By Brandon Kaplan, Mini-Circuits
Selecting RF components for a system design can be one of the more time-consuming tasks in the development cycle. To begin with, a designer may have to sift through hundreds of possible options for a suitable model. Each model represents a matrix of features and parameters with varying degrees of form, fit, and function compatibility with the design requirements. Evaluating the options may take hours or even days, and once a suitable part is identified, there’s still an element of uncertainty as to whether another model may have achieved better system performance. It’s the proverbial needle-in-a-stack-of-needles problem.
Naturally, some RF component suppliers have built databases of product information and developed search engines to speed up the “plug-and-chug” task of product selection. This technology represents an innovation in customer support in the RF component space, but as with many things, the devils in the details. Component search engines give engineers the speed and efficiency of computing horsepower, but because most simply search supplier specs against customer criteria, they come with inherent limitations, often generating false positive and false negative results, and failing to accurately and completely identify the ideal parts for a given application.
To address this problem, Mini-Circuits developed Yoni2,an advanced, patented search engine for RF components. Its purpose is not only give customers a much faster way to identify parts that meet their design requirements, but also to ensure that search results reflect an accurate and realistic evaluation of product performance within the customer’s application bandwidth. This article will clarify the distinction between Yoni2 and other RF component search engines and explain the advantages associated with the more sophisticated search methodology of the Yoni2 program.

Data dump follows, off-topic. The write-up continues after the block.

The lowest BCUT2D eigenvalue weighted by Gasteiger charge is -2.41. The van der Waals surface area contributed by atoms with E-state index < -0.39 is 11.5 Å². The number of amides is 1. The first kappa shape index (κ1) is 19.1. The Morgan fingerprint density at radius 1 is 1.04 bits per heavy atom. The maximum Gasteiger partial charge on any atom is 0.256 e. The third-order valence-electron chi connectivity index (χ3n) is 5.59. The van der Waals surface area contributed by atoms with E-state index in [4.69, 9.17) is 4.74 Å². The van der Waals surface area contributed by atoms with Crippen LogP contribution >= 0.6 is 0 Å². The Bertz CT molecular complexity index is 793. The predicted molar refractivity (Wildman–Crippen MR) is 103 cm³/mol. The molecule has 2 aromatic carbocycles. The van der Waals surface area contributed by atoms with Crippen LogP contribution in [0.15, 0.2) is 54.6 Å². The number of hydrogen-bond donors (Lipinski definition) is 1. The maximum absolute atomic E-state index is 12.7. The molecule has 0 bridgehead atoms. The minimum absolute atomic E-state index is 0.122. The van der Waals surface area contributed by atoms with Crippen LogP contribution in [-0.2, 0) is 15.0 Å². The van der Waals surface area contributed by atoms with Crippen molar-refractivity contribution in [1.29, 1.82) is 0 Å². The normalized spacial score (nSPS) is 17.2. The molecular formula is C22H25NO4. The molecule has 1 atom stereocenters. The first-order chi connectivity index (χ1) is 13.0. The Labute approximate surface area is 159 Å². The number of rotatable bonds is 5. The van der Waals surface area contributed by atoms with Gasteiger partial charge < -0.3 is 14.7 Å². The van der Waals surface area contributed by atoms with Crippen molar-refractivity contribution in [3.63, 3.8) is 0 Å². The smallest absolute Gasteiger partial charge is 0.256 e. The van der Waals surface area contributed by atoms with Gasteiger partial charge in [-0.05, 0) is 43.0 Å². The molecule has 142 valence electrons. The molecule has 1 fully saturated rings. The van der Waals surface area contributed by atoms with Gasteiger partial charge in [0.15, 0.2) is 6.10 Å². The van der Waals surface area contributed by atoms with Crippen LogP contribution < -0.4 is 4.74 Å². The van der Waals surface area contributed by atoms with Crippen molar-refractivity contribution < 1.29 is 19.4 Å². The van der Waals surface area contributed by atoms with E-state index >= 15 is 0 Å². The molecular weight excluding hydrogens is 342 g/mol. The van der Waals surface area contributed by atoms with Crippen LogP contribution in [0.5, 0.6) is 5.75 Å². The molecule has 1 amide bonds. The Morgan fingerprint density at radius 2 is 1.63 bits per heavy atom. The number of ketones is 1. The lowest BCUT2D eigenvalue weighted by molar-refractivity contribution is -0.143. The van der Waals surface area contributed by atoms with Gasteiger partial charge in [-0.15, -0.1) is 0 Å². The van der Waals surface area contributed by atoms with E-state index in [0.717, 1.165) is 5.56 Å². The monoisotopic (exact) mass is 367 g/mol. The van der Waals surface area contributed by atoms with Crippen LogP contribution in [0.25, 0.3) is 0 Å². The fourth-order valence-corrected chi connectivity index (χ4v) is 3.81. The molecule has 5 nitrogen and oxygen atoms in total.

Supplier Specs – A Convenient Reduction
Suppliers provide performance specs as a quick, convenient way to evaluate “ballpark” product performance for a given parameter of interest. These are single values that the manufacturer can conservatively guarantee the product will meet within a reasonable margin across its operating frequency range. This information is widely available on product datasheets and supplier websites, and most parametric search engines for RF components match customer performance criteria against these figures.
The problem with this approach is that in reality, electrical performance is not a single value but a variable dependent on frequency. For products specified over a wide frequency range, the spec may understate or overstate performance within a particular band to better approximate performance over the product’s full rated frequency range. If the customer only intends to use the product within a specific band, searching by performance specs alone may reject a part that actually provides ideal performance for the customer’s intended application – or worse, it may include a part that achieves marginal performance relative to the requirement.
For example, a published spec table shows 11 dB typical gain for Mini-Circuits’ PGA-103+ high-dynamic-range MMIC amplifier, which is specified from 50 to 4000 MHz. In reality, the model’s gain curve exhibits a negative slope when plotted over frequency as shown in figure 1.